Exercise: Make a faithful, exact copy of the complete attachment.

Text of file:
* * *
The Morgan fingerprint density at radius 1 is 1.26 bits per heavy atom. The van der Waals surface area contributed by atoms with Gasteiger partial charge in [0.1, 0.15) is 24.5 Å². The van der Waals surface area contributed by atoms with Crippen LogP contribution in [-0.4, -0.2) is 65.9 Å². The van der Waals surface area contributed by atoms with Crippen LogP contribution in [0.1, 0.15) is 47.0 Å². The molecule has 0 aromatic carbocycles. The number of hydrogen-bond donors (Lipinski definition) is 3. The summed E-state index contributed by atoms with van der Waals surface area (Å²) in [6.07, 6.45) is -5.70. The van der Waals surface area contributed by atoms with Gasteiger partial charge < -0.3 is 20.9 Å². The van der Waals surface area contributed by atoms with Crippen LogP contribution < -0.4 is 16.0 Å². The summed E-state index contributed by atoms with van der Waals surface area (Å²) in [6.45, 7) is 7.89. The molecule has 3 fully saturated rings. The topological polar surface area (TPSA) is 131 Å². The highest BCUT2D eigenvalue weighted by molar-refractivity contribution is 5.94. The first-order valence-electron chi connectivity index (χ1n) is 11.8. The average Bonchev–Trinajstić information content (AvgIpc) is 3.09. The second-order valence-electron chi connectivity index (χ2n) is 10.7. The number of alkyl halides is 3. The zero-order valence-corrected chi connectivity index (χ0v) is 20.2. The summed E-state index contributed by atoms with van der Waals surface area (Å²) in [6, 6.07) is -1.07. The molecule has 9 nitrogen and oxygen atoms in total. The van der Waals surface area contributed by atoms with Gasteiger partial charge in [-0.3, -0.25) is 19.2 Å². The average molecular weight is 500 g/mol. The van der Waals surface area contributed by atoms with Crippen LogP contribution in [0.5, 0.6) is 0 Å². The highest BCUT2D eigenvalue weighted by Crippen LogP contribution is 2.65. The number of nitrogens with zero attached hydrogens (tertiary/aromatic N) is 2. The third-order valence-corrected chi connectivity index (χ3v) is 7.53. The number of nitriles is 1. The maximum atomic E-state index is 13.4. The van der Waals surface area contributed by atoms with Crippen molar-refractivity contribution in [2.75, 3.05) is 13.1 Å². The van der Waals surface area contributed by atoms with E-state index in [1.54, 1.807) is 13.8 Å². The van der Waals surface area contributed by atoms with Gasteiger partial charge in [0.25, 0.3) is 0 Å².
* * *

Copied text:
The Morgan fingerprint density at radius 1 is 1.26 bits per heavy atom. The van der Waals surface area contributed by atoms with Gasteiger partial charge in [0.1, 0.15) is 24.5 Å². The van der Waals surface area contributed by atoms with Crippen LogP contribution in [-0.4, -0.2) is 65.9 Å². The van der Waals surface area contributed by atoms with Crippen LogP contribution in [0.1, 0.15) is 47.0 Å². The molecule has 0 aromatic carbocycles. The number of hydrogen-bond donors (Lipinski definition) is 3. The summed E-state index contributed by atoms with van der Waals surface area (Å²) in [6.07, 6.45) is -5.70. The van der Waals surface area contributed by atoms with Gasteiger partial charge < -0.3 is 20.9 Å². The van der Waals surface area contributed by atoms with Crippen LogP contribution < -0.4 is 16.0 Å². The summed E-state index contributed by atoms with van der Waals surface area (Å²) in [6.45, 7) is 7.89. The molecule has 3 fully saturated rings. The topological polar surface area (TPSA) is 131 Å². The highest BCUT2D eigenvalue weighted by molar-refractivity contribution is 5.94. The first-order valence-electron chi connectivity index (χ1n) is 11.8. The average Bonchev–Trinajstić information content (AvgIpc) is 3.09. The second-order valence-electron chi connectivity index (χ2n) is 10.7. The number of alkyl halides is 3. The zero-order valence-corrected chi connectivity index (χ0v) is 20.2. The summed E-state index contributed by atoms with van der Waals surface area (Å²) in [6, 6.07) is -1.07. The molecule has 9 nitrogen and oxygen atoms in total. The van der Waals surface area contributed by atoms with Gasteiger partial charge in [-0.3, -0.25) is 19.2 Å². The average molecular weight is 500 g/mol. The van der Waals surface area contributed by atoms with Crippen LogP contribution in [0.5, 0.6) is 0 Å². The highest BCUT2D eigenvalue weighted by Crippen LogP contribution is 2.65. The number of nitrogens with zero attached hydrogens (tertiary/aromatic N) is 2. The third-order valence-corrected chi connectivity index (χ3v) is 7.53. The number of nitriles is 1. The maximum atomic E-state index is 13.4. The van der Waals surface area contributed by atoms with Crippen molar-refractivity contribution in [2.75, 3.05) is 13.1 Å². The van der Waals surface area contributed by atoms with E-state index in [1.54, 1.807) is 13.8 Å². The van der Waals surface area contributed by atoms with Gasteiger partial charge in [0.25, 0.3) is 0 Å².